To our knowledge, this is the first work that has demonstrated differences in postoperative opioid prescribing within and across service lines by race and ethnicity. While most prior literature has shown lower opioid prescribing quantities among NHB patients relative to NHW patients,[21, 25, 27, 43] our study is consistent with at least one other study by Herb et al. in the postoperative setting.[31] In their study, which focused on postoperative opioid prescribing for general surgeries conducted in late 2018 at a large academic medical center in North Carolina, the authors found that prior to the implementation of standardized opioid prescribing schedules, Black patients received prescriptions that were on average + 18.5 MME higher than white patients. That their study was conducted in a different setting than ours (academic vs. community-based institution) and in a distinct geographic region, supports the need for further investigation into postoperative opioid prescribing for NHB patients.

The opposing direction of observed differences in opioid prescribing among individuals of different racial and ethnic groups (or same racial and ethnic groups receiving different procedures) is a reminder that the mechanisms behind disparities is complex and must be considered within the context of patient, physician, hospital, and other systemic factors.[44, 45] For example, patients may ask for non-opioid alternatives after surgery depending on their receipt of anticipatory guidance, health literacy, or trust in their provider.[46] Implicit or explicit biases may also lead clinicians to prescribe differently to specific groups, related to perceptions about pain tolerance and likelihood for misuse/abuse of prescribed opioids. Bringing attention to such disparities in postoperative opioid prescribing is the first step to making changes.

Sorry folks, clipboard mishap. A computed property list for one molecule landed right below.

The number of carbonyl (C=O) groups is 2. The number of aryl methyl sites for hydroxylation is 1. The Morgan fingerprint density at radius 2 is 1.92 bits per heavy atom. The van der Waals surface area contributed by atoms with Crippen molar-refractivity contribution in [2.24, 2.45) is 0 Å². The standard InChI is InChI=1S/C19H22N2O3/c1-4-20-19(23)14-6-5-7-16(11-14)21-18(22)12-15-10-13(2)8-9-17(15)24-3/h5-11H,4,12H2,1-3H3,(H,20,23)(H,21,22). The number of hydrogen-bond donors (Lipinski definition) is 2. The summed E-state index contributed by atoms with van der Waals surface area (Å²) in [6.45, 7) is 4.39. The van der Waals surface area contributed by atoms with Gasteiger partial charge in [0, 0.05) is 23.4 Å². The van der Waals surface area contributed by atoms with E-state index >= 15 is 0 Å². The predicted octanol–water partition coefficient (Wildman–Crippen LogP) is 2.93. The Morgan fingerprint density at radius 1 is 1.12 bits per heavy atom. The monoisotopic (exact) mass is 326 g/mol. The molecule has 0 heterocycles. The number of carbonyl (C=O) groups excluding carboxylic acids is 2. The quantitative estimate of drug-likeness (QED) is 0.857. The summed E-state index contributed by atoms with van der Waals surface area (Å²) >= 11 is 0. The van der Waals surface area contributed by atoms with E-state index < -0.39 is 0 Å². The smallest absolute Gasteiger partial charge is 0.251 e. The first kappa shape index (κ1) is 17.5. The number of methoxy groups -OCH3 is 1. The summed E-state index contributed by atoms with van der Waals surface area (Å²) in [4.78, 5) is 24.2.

Differences between racial and ethnic groups in terms of demographic, clinical, and encounter-specific factors explained a large proportion of the disparities in opioid prescribing for Hispanic and NHA patients, and completely for NHO patients, relative to NHW patients. Notably, however, differences in prescribing among NHB patients was most impacted by adjusting for individual opioid-prescribing providers (i.e., provider fixed effects), suggesting that these disparities are in part driven by NHB patients seeing providers with a greater propensity for higher opioid prescribing compared to the other groups.

Despite systematic differences in opioid prescribing by race and ethnicity, excess prescribing was observed across all groups, with approximately 73% of patients receiving prescriptions above guideline recommendations. Such excess prescribing translates to each patient receiving an average of 9 additional 5-mg oxycodone-equivalent pills per prescription. These data indicate that even when a patient belonging to one racial and ethnic group is prescribed a different opioid quantity than another –all else being equal– most patients receive more pills than they are likely to need for pain control. These findings also underscore the limitations of using specific racial and ethnic groups as a benchmark, such that prescriptions of lower opioid quantities versus NHW patients, for example, should not be interpretated as “appropriate” prescribing.